In the 5th episode of HBO's Chernobyl at (30:25), Akimov should lower the energy level to 700 MW. However, when reaching 700MW, the energy level of the reactor drops quickly to 512MW. Legasov explained that this happens because of the Xenon which had built up from running half a day at half power and which increases when the energy level drops.

Then Dyatlov orders Akimov to increase the power level. Akimov switches from local to global automatic control and then reactor drops to 30 MW.

Why is this happening? and what is the difference between local automatic control and global automatic control?

  • As this is a docudrama about actual events, you could learn some more about this from the Wikipedia article about the Chernobyl disaster. Also, since it is dramatized, some of the details and phrases used may be changed, which means it might not make complete sense. The nature of the actual disaster was such that not everything about what happened has been discovered, since much of the evidence for the chain of events was destroyed or is unreachable. Jun 13, 2019 at 12:46
  • Are you asking what happened in the docudrama, or what happened in the real McCoy? Jun 13, 2019 at 23:21
  • @Harper in the docu drama.
    – Adam
    Jun 14, 2019 at 5:41

1 Answer 1


The quick drop from 725 MW to 512 MW in 22 seconds didn't happen. According to logs the power was gradually reduced by operators from 720 MW at 00:05 to around 500 MW at 00:28 in a span of 23 minutes.

RBMK reactor originally had automatic power control system which consisted of two automatic regulators AR-1 and AR-2 (one is active and another is backup) but it was not effective in controlling a reactor (an operator had to intervene every 10 seconds to control power level) so in 1983-84 reactors were updated with another automatic power control system called LAR (local automatic regulator) which used separate detectors and control rods but this system was effective only above 10% of nominal power (>320 MW).

According to RBMK documentation:

  • AR managed 12 control rods
  • LAR managed 12 control rods
  • AZ (automatic emergency protection) managed 24 control rods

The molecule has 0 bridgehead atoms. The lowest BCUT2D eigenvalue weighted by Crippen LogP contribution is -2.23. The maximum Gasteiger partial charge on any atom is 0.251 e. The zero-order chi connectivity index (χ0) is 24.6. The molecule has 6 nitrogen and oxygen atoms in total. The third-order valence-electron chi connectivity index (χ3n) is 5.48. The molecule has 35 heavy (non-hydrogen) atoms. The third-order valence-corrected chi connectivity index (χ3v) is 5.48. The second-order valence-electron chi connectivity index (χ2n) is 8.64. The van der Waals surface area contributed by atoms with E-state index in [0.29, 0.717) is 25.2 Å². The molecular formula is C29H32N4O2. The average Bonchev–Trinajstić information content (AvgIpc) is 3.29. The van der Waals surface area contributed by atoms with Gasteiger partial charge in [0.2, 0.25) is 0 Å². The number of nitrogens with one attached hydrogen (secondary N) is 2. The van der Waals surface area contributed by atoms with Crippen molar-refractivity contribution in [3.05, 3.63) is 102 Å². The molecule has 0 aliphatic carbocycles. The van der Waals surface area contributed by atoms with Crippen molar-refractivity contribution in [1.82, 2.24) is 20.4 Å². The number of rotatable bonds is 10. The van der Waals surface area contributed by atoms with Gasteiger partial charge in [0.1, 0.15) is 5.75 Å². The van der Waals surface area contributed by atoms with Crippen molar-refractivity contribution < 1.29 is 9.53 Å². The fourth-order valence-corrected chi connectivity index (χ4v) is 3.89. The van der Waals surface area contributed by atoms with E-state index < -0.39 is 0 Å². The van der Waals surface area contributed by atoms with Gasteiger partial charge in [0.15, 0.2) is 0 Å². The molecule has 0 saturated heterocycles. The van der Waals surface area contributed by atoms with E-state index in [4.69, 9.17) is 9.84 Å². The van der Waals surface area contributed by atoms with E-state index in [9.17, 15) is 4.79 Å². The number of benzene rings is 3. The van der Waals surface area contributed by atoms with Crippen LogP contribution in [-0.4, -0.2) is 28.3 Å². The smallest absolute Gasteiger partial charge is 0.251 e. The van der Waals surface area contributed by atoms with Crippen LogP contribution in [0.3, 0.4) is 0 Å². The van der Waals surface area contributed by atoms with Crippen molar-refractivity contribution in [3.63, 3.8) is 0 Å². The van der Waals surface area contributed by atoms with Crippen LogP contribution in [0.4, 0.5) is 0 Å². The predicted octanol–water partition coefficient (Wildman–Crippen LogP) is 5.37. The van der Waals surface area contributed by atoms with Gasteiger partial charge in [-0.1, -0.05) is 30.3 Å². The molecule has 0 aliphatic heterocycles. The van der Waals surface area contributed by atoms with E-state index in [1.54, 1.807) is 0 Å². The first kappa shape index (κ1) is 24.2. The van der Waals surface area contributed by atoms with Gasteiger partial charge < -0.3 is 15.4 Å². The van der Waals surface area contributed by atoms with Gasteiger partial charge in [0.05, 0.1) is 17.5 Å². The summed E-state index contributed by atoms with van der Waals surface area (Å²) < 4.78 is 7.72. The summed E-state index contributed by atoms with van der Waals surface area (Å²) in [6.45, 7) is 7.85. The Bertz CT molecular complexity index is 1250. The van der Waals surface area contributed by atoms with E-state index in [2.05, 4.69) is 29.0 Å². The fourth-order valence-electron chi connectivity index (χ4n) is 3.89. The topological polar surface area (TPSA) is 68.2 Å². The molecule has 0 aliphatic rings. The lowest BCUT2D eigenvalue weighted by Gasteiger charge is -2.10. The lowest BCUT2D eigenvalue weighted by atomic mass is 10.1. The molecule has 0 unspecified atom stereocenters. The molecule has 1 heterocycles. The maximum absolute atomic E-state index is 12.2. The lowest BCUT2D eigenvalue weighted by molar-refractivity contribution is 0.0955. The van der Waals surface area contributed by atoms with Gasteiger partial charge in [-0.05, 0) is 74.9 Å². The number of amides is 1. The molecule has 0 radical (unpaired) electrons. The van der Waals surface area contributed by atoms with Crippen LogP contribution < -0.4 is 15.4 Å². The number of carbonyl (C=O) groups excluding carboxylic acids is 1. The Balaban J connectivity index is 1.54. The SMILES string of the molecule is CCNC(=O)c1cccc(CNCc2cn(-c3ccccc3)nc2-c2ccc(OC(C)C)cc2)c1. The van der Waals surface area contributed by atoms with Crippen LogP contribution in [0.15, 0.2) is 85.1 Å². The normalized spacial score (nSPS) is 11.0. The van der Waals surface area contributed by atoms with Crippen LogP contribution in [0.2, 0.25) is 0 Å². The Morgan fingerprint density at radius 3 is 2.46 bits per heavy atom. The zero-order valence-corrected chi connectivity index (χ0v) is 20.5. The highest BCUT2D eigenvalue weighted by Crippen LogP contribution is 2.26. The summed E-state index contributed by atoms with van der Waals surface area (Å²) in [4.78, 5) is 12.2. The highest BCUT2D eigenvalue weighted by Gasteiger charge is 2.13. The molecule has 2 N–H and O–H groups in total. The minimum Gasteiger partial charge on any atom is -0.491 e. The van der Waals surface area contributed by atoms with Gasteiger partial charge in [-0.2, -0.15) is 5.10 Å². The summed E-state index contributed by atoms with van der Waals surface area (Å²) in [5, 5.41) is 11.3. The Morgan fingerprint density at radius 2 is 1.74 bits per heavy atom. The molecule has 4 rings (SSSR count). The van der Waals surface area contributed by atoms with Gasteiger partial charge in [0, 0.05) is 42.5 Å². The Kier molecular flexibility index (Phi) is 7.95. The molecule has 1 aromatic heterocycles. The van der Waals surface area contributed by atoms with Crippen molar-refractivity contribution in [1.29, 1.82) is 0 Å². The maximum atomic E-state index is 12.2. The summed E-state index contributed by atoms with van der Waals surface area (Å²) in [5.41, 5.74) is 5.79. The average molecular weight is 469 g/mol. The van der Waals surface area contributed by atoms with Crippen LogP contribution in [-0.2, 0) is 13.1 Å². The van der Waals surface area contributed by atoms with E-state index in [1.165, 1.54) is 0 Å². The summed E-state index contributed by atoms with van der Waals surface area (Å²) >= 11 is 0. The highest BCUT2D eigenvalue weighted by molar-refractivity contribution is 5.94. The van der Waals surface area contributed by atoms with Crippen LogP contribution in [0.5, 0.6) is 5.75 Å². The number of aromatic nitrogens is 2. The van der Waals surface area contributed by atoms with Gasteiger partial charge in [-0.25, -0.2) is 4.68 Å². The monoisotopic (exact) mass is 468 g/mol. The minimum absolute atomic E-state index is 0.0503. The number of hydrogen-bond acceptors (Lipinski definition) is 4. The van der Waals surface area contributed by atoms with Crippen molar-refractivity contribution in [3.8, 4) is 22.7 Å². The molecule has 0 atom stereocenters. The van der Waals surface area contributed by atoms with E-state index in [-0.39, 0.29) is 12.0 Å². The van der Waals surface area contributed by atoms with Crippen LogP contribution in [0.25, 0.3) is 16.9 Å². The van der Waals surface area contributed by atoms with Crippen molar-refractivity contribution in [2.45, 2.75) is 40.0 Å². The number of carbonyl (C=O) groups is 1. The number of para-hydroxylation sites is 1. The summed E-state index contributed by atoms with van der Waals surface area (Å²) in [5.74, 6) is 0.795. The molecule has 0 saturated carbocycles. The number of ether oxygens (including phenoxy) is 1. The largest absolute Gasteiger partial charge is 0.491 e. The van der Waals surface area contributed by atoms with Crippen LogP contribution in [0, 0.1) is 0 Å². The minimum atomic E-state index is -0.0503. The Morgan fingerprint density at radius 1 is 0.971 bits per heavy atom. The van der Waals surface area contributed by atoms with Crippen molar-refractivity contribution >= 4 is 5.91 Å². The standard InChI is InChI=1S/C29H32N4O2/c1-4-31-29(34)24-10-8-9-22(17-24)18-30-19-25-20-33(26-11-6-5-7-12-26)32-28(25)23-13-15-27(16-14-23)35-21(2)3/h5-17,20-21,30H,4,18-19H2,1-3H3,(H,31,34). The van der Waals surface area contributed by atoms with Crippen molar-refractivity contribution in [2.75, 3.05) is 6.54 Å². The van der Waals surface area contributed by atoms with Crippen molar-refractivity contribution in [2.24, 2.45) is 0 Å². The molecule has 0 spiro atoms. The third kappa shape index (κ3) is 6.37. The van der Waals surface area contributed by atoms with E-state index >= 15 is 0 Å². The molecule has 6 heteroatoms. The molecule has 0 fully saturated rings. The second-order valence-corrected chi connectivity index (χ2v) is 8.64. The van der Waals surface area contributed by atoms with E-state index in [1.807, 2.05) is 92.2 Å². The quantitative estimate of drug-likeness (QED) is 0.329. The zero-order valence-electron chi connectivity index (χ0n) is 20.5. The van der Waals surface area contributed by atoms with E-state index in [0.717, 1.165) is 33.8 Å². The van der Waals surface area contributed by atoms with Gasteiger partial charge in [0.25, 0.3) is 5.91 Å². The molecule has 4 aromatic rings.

• PK-AZ (automatic protection overcompensation) 24 control rods
  • PK-RR (manual control overcompensation) 12 control rods
  • RR (manual control) 103 control rods
  • USP (shortened absorber rods) 24 control rods

The reactor operating manual didn't restrict number of control rods pulled out but operators had to maintain so called ORM parameter (operating reactivity margin) which is calculated by the computer once in two hours or by a request from an operator and the results were delivered in 5-10 minutes. This ORM is represented as an equivalent control rod number and should be maintained between 30 and 15. If it gets below 10 then the reactor should be shutdown.

It is unclear if transition form LAR to AR happened automatically or was initiated by Toptunov. When AR-1 was activated it automatically moved twelve AR managed control rods to the upper limit stop switch due to imbalance in detectors signals and then deactivated. As the the AR managed control rods were already at the limit, AR-2 didn't activate. As all automatic power control systems were off, the emergency power increase rate protection system was activated and the operator reacted to it by pressing 'fast power reduction button' dropping the reactor power. (source: INSAG-7 report, section 1-4.7.3. page 73)

Dyatlov in his book says that this happened due to failure of AR. Tregub (chief of previous shift who was still present in the control room) says that Toptunov failed to handle transfer from LAR to AR properly.

Once the power dropped to 30 MW they (Toptunov and Tregub) immediately started pulling out RR (manual control rods) and probably pulled out almost everything to get power to rise again. Some say that it was Tregub who brought the reactor back and Toptunov just stood behind but Tregub at the trial insists that he was just giving advice to Toptunov. They managed to get it going in about 5 minutes and around 1:00 they stabilised the reactor at 200 MW power and engaged AR again. Around the same time ORM calculation was made with the result of 17-19 equivalent rods which is within the regulations.

  • So the "automatic regulators" can move the 211 control rods? And they pulled in the control rods to the limit even though the power level was so low due to imbalance in detectors signals, is that right?
    – Adam
    Jun 14, 2019 at 5:59
  • And do you know where I may find the INSAG-1 report? I found pdf to INSAG-7, but this is only a update to INSAG-1 and not a full description, right?
    – Adam
    Jun 14, 2019 at 6:52
  • @Adam, I have updated the answer with information about control rods. I can't find INSAG-1 report online but there is a scan of the soviet report given at IAEA as it was published in the USSR in 1986 in Russian language. INSAG-7 includes as Appendix 1 the soviet report from 1991 which has all relevant information.
    – AlexD
    Jun 14, 2019 at 10:42

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